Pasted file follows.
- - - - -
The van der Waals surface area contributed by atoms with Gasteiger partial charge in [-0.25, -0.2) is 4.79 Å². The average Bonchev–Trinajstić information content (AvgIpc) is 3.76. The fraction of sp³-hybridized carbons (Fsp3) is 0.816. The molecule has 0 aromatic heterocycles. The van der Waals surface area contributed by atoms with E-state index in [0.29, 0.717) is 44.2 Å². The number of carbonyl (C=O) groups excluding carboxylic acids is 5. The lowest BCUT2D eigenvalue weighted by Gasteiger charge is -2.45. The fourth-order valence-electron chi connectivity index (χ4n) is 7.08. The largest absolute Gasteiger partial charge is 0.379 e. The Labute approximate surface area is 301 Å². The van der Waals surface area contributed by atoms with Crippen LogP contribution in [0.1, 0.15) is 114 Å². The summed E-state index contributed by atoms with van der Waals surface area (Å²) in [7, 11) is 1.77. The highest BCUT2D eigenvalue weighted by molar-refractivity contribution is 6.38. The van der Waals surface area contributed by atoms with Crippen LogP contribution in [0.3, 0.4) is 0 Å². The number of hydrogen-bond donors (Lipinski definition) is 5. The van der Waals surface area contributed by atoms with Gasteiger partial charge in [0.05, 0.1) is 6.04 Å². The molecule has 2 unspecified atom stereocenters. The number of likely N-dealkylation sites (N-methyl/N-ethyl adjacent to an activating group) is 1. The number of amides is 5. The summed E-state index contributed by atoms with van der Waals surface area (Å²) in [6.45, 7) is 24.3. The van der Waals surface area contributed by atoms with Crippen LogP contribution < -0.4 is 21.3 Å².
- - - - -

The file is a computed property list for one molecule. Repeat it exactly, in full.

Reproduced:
The van der Waals surface area contributed by atoms with Gasteiger partial charge in [-0.25, -0.2) is 4.79 Å². The average Bonchev–Trinajstić information content (AvgIpc) is 3.76. The fraction of sp³-hybridized carbons (Fsp3) is 0.816. The molecule has 0 aromatic heterocycles. The van der Waals surface area contributed by atoms with E-state index in [0.29, 0.717) is 44.2 Å². The number of carbonyl (C=O) groups excluding carboxylic acids is 5. The lowest BCUT2D eigenvalue weighted by Gasteiger charge is -2.45. The fourth-order valence-electron chi connectivity index (χ4n) is 7.08. The largest absolute Gasteiger partial charge is 0.379 e. The Labute approximate surface area is 301 Å². The van der Waals surface area contributed by atoms with Crippen LogP contribution in [0.1, 0.15) is 114 Å². The summed E-state index contributed by atoms with van der Waals surface area (Å²) in [7, 11) is 1.77. The highest BCUT2D eigenvalue weighted by molar-refractivity contribution is 6.38. The van der Waals surface area contributed by atoms with Crippen LogP contribution in [0.3, 0.4) is 0 Å². The number of hydrogen-bond donors (Lipinski definition) is 5. The van der Waals surface area contributed by atoms with Gasteiger partial charge in [0.05, 0.1) is 6.04 Å². The molecule has 2 unspecified atom stereocenters. The number of likely N-dealkylation sites (N-methyl/N-ethyl adjacent to an activating group) is 1. The number of amides is 5. The summed E-state index contributed by atoms with van der Waals surface area (Å²) in [6.45, 7) is 24.3. The van der Waals surface area contributed by atoms with Crippen LogP contribution < -0.4 is 21.3 Å².